Certain definitions are critical when determining whether an obligation exists to file a “Report of Foreign Bank and Financial Accounts” (FBAR):

  • The term “financial account” generally includes bank accounts, security accounts, security derivatives or other financial instruments accounts (including foreign mutual funds, debit cards or prepaid credit card accounts). The term also may include foreign hedge funds and foreign private equity funds.
  • The term “U.S. person” means:
    1. a citizen or resident of the United States;
    2. a domestic partnership;
    3. a domestic corporation; or
    4. a domestic estate or trust.1
  • “Financial interest”: a U.S. person has a financial interest in a foreign account if:
    • the U.S. person is the owner of record or has legal title to the account;
    • the owner of record or the holder of legal title is a person acting as an agent, nominee, attorney or in some other capacity on behalf of the U.S. person;
    • the owner of record or the holder of legal title is a corporation, partnership or a trust in which:
      1. in the case of a corporation, the U.S. person owns (directly or indirectly) more than 50 percent of the value or voting power of all shares of stock of the corporation;
      2. in the case of a partnership, the U.S. person owns (directly or indirectly) more than 50 percent of the profits or capital interests of the partnership; or
      3. in the case of a trust, the U.S. person has a present beneficial interest (directly or indirectly) in more than 50 percent of the trust's assets or receives more than 50 percent of the current income; or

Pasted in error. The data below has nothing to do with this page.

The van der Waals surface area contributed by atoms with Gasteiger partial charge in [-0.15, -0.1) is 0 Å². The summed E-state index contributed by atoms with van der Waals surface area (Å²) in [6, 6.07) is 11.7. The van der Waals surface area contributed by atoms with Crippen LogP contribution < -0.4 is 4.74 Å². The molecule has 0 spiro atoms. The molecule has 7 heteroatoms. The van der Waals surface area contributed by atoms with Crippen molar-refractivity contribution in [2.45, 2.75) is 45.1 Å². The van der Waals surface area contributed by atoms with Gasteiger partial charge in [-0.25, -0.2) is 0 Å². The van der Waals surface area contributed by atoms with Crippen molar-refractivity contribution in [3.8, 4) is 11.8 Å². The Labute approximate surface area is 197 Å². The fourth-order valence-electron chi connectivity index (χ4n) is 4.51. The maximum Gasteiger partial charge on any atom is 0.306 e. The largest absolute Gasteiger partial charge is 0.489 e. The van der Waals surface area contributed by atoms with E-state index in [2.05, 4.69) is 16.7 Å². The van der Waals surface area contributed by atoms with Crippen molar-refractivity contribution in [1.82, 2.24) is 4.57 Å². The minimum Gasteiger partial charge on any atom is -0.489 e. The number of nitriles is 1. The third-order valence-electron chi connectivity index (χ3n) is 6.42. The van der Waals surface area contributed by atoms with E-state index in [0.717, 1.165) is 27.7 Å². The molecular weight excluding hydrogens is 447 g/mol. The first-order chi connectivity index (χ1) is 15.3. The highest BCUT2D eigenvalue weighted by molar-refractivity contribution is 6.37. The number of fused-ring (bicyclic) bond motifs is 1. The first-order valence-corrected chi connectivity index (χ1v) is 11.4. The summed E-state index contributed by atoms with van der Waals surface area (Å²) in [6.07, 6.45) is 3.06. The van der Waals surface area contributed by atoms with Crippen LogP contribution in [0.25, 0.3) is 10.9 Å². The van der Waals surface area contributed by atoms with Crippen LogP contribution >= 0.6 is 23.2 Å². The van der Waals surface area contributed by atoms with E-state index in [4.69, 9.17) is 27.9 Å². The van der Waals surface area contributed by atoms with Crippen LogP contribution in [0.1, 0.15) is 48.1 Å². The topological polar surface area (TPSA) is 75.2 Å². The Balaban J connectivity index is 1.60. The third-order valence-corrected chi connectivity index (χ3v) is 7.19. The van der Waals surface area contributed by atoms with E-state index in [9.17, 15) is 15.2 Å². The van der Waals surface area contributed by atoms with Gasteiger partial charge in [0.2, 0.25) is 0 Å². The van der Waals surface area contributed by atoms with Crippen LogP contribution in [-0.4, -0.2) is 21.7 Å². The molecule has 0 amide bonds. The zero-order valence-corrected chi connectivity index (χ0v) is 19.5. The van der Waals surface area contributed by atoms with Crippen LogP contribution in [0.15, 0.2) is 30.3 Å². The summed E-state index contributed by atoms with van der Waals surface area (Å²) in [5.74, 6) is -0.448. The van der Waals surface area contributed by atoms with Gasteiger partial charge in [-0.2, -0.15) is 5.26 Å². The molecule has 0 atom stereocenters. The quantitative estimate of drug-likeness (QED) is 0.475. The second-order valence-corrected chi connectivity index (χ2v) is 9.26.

• the owner of record or holder of legal title is a trust that was established by the U.S. person and for which a trust protector (that is to say, a person responsible for monitoring the activities of a trustee) with the authority to influence the trustee or remove and replace the trustee) has been appointed.
  • A person has “signature authority” over a financial account if that person can control the disposition of money or other property in the account through the delivery of a document containing a signature to the institution with which the account is maintained or can exercise comparable authority by communication with the institution through another person.

Endnote

  1. This definition of “U.S. person” is actually the definition described in the prior “Report of Foreign Bank and Financial Accounts” (FBAR) form. On the new FBAR form, issued in October 2008, a “U.S. person” is defined with reference to definitions in 31 C.F.R. 103.11(z) (the definition of “person”) and 31 C.F.R. 103.11(nn) (the definition of “United States”). For example, in 31 C.F.R. 103.11(z), a person is defined as “[a]n individual, a corporation, a partnership, a trust or estate, a joint stock company, an association, a syndicate, joint venture, or other unincorporated organization or group, an Indian Tribe (as that term is defined in the Indian Gaming Regulatory Act), and all entities cognizable as legal personalities.” The “United States” is defined in 31 C.F.R. 103.11 as “[t]he States of the United States, the District of Columbia, the Indian lands (as that term is defined in the Indian Gaming Regulatory Act), and the Territories and Insular Possessions of the United States.” Needless to say, the definition of “U.S. person” on the new FBAR form caused significant confusion. With the filing deadline looming, in June 2009, the Internal Revenue Service suspended the new definition of “U.S. person” for 2008 FBAR forms.